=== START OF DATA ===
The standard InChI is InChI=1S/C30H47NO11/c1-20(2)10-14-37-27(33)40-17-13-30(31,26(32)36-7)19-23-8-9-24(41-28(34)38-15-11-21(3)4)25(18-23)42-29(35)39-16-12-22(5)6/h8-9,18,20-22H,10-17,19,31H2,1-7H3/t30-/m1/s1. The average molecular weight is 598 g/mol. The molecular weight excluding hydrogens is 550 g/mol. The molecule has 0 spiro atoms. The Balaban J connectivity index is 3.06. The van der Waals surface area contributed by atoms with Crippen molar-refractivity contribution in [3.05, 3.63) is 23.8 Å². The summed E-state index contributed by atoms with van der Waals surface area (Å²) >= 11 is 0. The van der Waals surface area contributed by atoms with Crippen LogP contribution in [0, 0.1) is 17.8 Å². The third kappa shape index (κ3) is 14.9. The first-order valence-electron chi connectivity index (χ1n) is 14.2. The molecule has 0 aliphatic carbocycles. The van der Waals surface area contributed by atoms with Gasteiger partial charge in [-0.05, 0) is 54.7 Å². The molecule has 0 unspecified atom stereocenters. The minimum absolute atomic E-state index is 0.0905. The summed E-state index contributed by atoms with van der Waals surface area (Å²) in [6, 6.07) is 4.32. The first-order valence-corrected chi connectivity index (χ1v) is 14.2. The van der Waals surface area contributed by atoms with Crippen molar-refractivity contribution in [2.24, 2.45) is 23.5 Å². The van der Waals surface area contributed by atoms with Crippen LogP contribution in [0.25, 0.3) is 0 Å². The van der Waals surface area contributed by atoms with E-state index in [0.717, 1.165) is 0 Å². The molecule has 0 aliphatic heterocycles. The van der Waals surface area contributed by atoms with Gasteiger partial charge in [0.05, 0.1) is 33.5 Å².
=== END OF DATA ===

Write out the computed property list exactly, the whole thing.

The standard InChI is InChI=1S/C30H47NO11/c1-20(2)10-14-37-27(33)40-17-13-30(31,26(32)36-7)19-23-8-9-24(41-28(34)38-15-11-21(3)4)25(18-23)42-29(35)39-16-12-22(5)6/h8-9,18,20-22H,10-17,19,31H2,1-7H3/t30-/m1/s1. The average molecular weight is 598 g/mol. The molecular weight excluding hydrogens is 550 g/mol. The molecule has 0 spiro atoms. The Balaban J connectivity index is 3.06. The van der Waals surface area contributed by atoms with Crippen molar-refractivity contribution in [3.05, 3.63) is 23.8 Å². The summed E-state index contributed by atoms with van der Waals surface area (Å²) >= 11 is 0. The van der Waals surface area contributed by atoms with Crippen LogP contribution in [0, 0.1) is 17.8 Å². The third kappa shape index (κ3) is 14.9. The first-order valence-electron chi connectivity index (χ1n) is 14.2. The molecule has 0 aliphatic carbocycles. The van der Waals surface area contributed by atoms with Gasteiger partial charge in [-0.05, 0) is 54.7 Å². The molecule has 0 unspecified atom stereocenters. The minimum absolute atomic E-state index is 0.0905. The summed E-state index contributed by atoms with van der Waals surface area (Å²) in [6, 6.07) is 4.32. The first-order valence-corrected chi connectivity index (χ1v) is 14.2. The van der Waals surface area contributed by atoms with Crippen molar-refractivity contribution in [2.24, 2.45) is 23.5 Å². The van der Waals surface area contributed by atoms with Crippen LogP contribution in [0.25, 0.3) is 0 Å². The van der Waals surface area contributed by atoms with E-state index in [0.717, 1.165) is 0 Å². The molecule has 0 aliphatic heterocycles. The van der Waals surface area contributed by atoms with Gasteiger partial charge in [0.05, 0.1) is 33.5 Å².